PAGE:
I’ve noted that while the San Leandro Gabbro has a presence in easternmost Oakland, it’s hard to find. The geologic map shows what seems like a lot of it, marked “Jgb” for Jurassic gabbro.
But if you poke around on the ground, nearly all of those sites are inaccessible due to steep woods, roads or housing tracts. But once last year and once the year before, I found some. The two spots are marked on the map with white asterisks. The northern one is at Seneca Reservoir, right next to the Hayward fault, and the southern one is in Sheffield Village at the north end of Middleton Street where it meets Marlow Drive.
The northern site, Seneca Reservoir, was once the upper pit of the old Catucci quarry. (The lower pit was repurposed as the site of Bishop O’Dowd High School.) Not much of it is accessible, but here and there you can spot pieces of the quarry waste. It looks like nothing else in town and everything like San Leandro’s namesake stone.
I can’t say the same for the Middleton Street exposure, but on the positive side it’s real easy to visit. Oddly, the last time I came through here, in 2013, I paid it no mind, focusing instead on the other side of the street.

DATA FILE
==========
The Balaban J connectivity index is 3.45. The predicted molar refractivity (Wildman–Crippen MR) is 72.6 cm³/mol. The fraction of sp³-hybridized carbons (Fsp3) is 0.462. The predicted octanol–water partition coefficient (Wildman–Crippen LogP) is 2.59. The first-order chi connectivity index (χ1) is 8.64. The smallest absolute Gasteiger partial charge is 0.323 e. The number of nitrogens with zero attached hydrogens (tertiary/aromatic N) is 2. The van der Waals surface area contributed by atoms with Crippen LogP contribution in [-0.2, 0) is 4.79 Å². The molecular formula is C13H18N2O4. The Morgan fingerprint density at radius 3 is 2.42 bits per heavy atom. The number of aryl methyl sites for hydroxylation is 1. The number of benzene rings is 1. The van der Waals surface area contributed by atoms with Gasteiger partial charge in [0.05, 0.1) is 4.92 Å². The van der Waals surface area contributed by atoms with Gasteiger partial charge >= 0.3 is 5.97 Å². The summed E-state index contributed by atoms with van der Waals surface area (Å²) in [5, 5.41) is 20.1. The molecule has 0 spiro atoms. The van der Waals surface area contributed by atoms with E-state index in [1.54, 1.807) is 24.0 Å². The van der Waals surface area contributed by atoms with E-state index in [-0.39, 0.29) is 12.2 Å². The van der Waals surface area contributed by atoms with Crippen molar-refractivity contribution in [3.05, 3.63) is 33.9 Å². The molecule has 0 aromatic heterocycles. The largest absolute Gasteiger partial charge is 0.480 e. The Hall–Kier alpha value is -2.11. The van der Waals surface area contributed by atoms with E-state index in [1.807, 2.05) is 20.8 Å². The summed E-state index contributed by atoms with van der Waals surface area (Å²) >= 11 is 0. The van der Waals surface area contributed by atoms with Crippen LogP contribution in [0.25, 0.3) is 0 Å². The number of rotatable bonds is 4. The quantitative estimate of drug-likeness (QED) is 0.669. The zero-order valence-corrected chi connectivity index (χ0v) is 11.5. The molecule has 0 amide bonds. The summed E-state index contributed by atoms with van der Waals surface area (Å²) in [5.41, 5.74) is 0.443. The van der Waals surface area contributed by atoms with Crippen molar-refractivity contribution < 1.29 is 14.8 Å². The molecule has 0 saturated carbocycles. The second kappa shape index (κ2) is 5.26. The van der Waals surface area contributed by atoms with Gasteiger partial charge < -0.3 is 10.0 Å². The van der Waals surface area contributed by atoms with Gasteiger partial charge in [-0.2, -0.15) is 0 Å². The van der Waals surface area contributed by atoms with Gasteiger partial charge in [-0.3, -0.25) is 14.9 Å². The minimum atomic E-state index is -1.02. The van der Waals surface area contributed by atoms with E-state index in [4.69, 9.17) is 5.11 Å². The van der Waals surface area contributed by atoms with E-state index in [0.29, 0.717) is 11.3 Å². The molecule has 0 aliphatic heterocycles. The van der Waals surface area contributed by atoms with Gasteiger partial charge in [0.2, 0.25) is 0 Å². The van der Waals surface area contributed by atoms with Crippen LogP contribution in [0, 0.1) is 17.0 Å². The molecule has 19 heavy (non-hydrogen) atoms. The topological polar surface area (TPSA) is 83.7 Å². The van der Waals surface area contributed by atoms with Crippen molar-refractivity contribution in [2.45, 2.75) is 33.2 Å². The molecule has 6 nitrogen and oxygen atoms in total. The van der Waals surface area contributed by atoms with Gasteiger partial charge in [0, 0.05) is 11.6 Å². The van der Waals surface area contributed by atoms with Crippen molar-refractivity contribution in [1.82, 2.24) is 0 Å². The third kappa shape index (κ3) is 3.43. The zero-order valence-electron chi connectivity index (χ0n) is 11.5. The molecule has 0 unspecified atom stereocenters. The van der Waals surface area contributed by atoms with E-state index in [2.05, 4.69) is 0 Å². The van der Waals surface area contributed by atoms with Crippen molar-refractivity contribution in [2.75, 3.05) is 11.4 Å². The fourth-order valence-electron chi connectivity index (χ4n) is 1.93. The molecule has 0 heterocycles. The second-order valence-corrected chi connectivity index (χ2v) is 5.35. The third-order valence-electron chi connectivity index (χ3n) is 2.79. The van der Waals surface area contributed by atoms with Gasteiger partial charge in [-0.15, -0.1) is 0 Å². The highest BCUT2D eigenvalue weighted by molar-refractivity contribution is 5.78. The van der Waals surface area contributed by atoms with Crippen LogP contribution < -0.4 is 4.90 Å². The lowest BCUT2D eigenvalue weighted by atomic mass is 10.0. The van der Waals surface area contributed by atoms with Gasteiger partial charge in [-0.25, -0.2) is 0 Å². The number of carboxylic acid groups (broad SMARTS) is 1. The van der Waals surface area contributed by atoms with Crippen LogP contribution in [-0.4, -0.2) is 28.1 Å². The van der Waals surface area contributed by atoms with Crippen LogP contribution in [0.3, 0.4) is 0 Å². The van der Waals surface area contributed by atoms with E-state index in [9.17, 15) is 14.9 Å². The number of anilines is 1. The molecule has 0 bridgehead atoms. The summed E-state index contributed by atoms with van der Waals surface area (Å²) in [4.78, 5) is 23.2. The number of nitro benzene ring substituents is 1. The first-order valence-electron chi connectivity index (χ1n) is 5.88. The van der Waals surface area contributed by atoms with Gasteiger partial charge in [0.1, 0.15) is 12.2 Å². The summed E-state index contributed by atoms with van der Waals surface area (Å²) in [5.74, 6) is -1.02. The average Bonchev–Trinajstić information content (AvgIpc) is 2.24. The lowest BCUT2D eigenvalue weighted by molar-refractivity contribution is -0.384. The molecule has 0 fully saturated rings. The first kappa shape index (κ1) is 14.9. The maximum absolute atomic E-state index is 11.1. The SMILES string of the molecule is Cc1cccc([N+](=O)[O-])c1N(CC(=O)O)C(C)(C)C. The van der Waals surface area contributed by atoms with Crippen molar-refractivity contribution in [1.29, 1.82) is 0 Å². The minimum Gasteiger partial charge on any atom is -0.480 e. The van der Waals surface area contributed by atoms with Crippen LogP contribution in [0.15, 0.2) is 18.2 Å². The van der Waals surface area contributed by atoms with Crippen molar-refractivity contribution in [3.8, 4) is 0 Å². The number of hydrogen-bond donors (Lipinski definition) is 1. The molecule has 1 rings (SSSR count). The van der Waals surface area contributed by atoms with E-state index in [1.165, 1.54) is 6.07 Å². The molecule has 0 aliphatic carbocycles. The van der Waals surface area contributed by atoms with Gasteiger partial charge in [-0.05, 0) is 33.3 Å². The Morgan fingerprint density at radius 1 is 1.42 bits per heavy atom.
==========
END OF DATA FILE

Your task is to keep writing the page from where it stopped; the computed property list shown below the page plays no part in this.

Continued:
This site too is very near a strand of the Hayward fault, so it’s been rattled and squeezed for quite some time. It has a battered appearance, even a little fried.
And no matter how close you get, it doesn’t show much detail. As a whole, though, it has the typical color of the gabbro: light gray with a slight blue-green tinge. This resulted from petrochemical disruption at the time of its eruption, some 165 million years ago, when a pulse of younger magma sent up fluids that changed its black pyroxene minerals into green amphibole and some other greenish minerals — an obscure process known as uralitization.
I mentioned the Hayward fault being next to the reservoir. We probably would think twice before building that there today.